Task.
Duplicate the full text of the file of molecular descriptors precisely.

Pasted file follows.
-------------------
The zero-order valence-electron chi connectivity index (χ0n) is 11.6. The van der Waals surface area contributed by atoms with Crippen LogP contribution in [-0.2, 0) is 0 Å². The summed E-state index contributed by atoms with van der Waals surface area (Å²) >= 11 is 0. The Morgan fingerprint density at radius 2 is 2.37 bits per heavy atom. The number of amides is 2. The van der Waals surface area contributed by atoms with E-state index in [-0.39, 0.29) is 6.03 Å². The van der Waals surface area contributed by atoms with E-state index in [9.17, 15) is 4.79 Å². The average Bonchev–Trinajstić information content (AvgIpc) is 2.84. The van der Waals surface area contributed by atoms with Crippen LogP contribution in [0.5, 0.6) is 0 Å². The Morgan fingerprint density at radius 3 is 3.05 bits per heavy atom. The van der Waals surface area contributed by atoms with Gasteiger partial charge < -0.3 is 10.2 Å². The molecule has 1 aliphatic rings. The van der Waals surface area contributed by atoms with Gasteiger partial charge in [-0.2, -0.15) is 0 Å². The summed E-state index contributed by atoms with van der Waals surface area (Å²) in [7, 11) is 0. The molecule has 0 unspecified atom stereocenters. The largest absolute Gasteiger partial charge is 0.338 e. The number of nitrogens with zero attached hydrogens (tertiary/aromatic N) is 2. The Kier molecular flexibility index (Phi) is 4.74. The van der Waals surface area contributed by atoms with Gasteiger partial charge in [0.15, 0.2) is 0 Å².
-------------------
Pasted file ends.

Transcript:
The zero-order valence-electron chi connectivity index (χ0n) is 11.6. The van der Waals surface area contributed by atoms with Crippen LogP contribution in [-0.2, 0) is 0 Å². The summed E-state index contributed by atoms with van der Waals surface area (Å²) >= 11 is 0. The Morgan fingerprint density at radius 2 is 2.37 bits per heavy atom. The number of amides is 2. The van der Waals surface area contributed by atoms with E-state index in [-0.39, 0.29) is 6.03 Å². The van der Waals surface area contributed by atoms with E-state index in [9.17, 15) is 4.79 Å². The average Bonchev–Trinajstić information content (AvgIpc) is 2.84. The van der Waals surface area contributed by atoms with Crippen LogP contribution in [0.5, 0.6) is 0 Å². The Morgan fingerprint density at radius 3 is 3.05 bits per heavy atom. The van der Waals surface area contributed by atoms with Gasteiger partial charge < -0.3 is 10.2 Å². The molecule has 1 aliphatic rings. The van der Waals surface area contributed by atoms with Gasteiger partial charge in [-0.2, -0.15) is 0 Å². The summed E-state index contributed by atoms with van der Waals surface area (Å²) in [7, 11) is 0. The molecule has 0 unspecified atom stereocenters. The largest absolute Gasteiger partial charge is 0.338 e. The number of nitrogens with zero attached hydrogens (tertiary/aromatic N) is 2. The Kier molecular flexibility index (Phi) is 4.74. The van der Waals surface area contributed by atoms with Gasteiger partial charge in [0.15, 0.2) is 0 Å².